October Caddis

By Greg Thomas

Call it what you like--fall caddis, October caddis , giant orange sedge--this I know: during September and October large trout key on that insect (genus Dicosmoecus) wherever it is present.

Where and When to Find Them

In the West, you'll find October caddis in most freestone streams and some tailwaters with strong current and rocky bottoms. You won't find them in spring creeks due to their grassy bottoms and moderate flow.

October caddis begin hatching in early September, and adults are available to trout through October. Activity peaks around the last week of September and the first couple weeks of October.

Even when October caddis are present in small numbers, trout take notice, and fishing with large, bulky patterns can be rewarding. You can't blame the fish for their eager attitude toward those bushy flies: an October caddis is a big meal.

The October caddis hatch doesn't resemble a big mayfly or early-season caddis hatch; you are not going to see clouds of them hovering over the water. Instead, you may only see a few caddis in the shoreline brush and, possibly, a few skittering across the water. But trout know when the October caddis is about, and they do not hesitate to pound a likely-looking pattern.

Flies and Tactics

When fishing an October caddis, you needn't worry about specific match-the-hatch situations like you might when imitating Baetis mayflies. Rather than worrying about nymphs, emergers, duns, and spinners, all you need is one dry fly and, if you insist, one nymph.

Top dry fly offerings include an orange or cream Stimulator and the Elk Hair October Caddis (an Elk Hair Caddis tied with a pale-orange or pale-yellow body). If you choose to probe the depths, try a size-8 or 10 pale-orange or pale-yellow bodied Serendipity .

When fishing a dry fly, takes could occur just about anywhere, but concentrate on the water near the bank. Bankwater is the most productive because October caddis cling to shoreline vegetation after they emerge, and they often drop onto the water. Good bankwater is 2-4 feet deep, has a rocky bottom, moderate to slow current, and has a few overhanging trees or other vegetation.

As an alternative to dry flies, use a Serendipity. This wet fly was created by Craig Mathews, who lives in West Yellowstone, Montana, and runs Blue Ribbon Flies. Originally intended to imitate size-18 to 24 midge larvae, it crosses over as a nice caddis larva imitation when tied on larger hooks.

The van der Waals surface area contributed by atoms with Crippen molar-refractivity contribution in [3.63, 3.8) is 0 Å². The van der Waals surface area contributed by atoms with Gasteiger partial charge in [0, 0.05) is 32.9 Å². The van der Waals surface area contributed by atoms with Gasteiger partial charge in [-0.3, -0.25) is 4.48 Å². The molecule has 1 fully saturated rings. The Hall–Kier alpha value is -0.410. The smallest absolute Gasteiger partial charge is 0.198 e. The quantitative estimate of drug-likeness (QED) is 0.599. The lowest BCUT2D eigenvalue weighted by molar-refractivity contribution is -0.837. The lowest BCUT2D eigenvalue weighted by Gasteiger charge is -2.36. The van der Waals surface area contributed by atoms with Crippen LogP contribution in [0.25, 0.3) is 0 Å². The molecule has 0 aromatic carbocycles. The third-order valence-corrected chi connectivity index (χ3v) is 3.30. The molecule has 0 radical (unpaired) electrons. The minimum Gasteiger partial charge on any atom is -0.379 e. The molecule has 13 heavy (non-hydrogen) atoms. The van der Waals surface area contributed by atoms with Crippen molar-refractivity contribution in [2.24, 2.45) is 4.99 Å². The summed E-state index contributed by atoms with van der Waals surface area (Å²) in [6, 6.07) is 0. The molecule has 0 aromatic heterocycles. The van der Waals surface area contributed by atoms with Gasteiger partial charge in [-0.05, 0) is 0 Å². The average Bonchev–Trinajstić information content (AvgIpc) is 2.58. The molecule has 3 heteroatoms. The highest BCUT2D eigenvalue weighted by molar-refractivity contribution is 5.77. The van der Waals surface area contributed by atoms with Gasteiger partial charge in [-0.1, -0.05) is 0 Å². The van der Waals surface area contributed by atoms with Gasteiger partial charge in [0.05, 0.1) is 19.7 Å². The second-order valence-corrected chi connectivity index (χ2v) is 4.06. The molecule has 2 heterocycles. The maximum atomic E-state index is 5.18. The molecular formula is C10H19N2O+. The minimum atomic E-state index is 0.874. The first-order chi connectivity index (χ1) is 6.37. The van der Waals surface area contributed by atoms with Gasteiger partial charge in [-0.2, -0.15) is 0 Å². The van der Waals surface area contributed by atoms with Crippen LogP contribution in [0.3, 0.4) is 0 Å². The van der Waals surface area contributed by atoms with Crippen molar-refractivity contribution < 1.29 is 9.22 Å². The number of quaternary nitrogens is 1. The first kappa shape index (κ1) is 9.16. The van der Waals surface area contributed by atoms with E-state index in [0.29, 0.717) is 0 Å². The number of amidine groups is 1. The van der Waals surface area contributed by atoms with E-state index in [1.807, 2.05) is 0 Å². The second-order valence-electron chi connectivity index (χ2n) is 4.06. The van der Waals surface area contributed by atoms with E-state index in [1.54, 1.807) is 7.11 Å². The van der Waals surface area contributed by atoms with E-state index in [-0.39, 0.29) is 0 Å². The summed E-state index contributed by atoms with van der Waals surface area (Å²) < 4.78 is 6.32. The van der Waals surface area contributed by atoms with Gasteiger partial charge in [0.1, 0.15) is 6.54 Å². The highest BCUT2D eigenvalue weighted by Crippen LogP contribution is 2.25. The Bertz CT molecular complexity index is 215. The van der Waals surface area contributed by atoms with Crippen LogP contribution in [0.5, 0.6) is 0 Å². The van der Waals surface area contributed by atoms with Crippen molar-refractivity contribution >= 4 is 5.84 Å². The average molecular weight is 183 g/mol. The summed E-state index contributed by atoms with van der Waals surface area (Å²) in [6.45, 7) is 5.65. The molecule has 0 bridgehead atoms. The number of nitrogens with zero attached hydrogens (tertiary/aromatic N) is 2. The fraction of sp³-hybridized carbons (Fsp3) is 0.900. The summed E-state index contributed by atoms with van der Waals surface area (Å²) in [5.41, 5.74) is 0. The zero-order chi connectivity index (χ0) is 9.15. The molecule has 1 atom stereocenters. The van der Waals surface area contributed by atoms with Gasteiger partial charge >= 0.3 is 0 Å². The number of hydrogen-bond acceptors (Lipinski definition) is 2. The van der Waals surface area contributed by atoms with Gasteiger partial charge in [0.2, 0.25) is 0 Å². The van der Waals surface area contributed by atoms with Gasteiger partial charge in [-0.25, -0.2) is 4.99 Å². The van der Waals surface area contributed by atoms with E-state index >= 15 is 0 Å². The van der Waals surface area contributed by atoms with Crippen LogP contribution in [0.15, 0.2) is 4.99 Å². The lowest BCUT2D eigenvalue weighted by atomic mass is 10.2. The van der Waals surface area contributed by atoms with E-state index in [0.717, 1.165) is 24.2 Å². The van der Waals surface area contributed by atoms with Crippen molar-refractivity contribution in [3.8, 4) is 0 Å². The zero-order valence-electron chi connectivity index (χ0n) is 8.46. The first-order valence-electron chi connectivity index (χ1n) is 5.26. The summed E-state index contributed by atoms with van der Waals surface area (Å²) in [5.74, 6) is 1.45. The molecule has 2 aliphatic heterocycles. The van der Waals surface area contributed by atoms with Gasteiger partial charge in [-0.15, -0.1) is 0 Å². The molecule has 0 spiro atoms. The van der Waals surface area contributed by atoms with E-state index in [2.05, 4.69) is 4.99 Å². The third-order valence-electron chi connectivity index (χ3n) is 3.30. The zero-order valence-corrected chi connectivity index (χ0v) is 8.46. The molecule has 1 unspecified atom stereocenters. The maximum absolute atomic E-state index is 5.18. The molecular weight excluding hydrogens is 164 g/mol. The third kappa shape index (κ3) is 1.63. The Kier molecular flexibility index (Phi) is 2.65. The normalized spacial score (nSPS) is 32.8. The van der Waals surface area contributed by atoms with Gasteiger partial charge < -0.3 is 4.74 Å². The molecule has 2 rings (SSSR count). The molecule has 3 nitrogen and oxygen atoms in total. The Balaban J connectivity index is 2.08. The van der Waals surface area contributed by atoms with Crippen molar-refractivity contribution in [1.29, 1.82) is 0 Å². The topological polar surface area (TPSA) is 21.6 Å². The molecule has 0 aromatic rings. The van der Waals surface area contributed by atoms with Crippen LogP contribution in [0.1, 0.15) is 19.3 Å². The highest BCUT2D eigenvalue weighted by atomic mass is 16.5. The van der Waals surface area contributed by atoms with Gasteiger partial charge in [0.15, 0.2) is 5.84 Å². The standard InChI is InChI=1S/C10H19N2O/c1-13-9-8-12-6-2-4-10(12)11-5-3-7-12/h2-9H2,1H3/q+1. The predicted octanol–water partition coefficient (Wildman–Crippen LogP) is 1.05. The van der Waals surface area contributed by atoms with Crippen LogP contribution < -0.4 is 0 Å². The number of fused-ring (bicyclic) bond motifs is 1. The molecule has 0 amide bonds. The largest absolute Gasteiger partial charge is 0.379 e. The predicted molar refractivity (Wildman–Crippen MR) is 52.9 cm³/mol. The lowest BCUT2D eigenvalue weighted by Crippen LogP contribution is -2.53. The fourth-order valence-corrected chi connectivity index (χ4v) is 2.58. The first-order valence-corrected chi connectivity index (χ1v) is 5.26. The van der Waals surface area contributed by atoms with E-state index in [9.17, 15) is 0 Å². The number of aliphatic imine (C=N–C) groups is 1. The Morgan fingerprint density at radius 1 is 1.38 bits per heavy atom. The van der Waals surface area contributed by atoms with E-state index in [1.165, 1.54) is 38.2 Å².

Doug Persico, who runs Rock Creek Fisherman's Mercantile in Montana, told me about the Serendipity's dual role, and I've since used the pattern successfully on many Western waters.

When fishing orange Serendipities, work them through the bottom of medium-depth runs, and swing them through the tailouts of pools. Usually, trout hit as the fly begins its rise to the surface, an event that mimics the insect's most vulnerable moment.

Big Orange vs. Little Olive

On an overcast afternoon in late September, I was floating on the South Fork Boise below Anderson Ranch Dam. I was using an imitation of the small blue-winged olive mayfly. I caught a few fish, but the trout were wary and less than eager.

Finally, I tied out a pale-orange and yellow Stimulator and slapped it on the surface. I'd only seen a couple caddis along the bank, but I figured I'd give it a try. My friends smirked, pointed at my caddis imitation and hissed, "That's not going to work."

On the first or second cast, a big rainbow rose up and pounded the fly. That 17-inch buck was followed by ten of his cousins. My partners stuck with their tiny olive patterns and caught few trout.

So go ahead and match those tiny Baetis mayflies if you want, but make sure you carry a few October caddis patterns in your fly box, too. When the going gets tough, tie one on and launch it onto the surface. You'll enjoy your friends' responses when a big rainbow, cutthroat, or brown pounds your offering. Any extra caddis patterns in your box will draw top dollar during a spontaneous, hastily-engineered auction!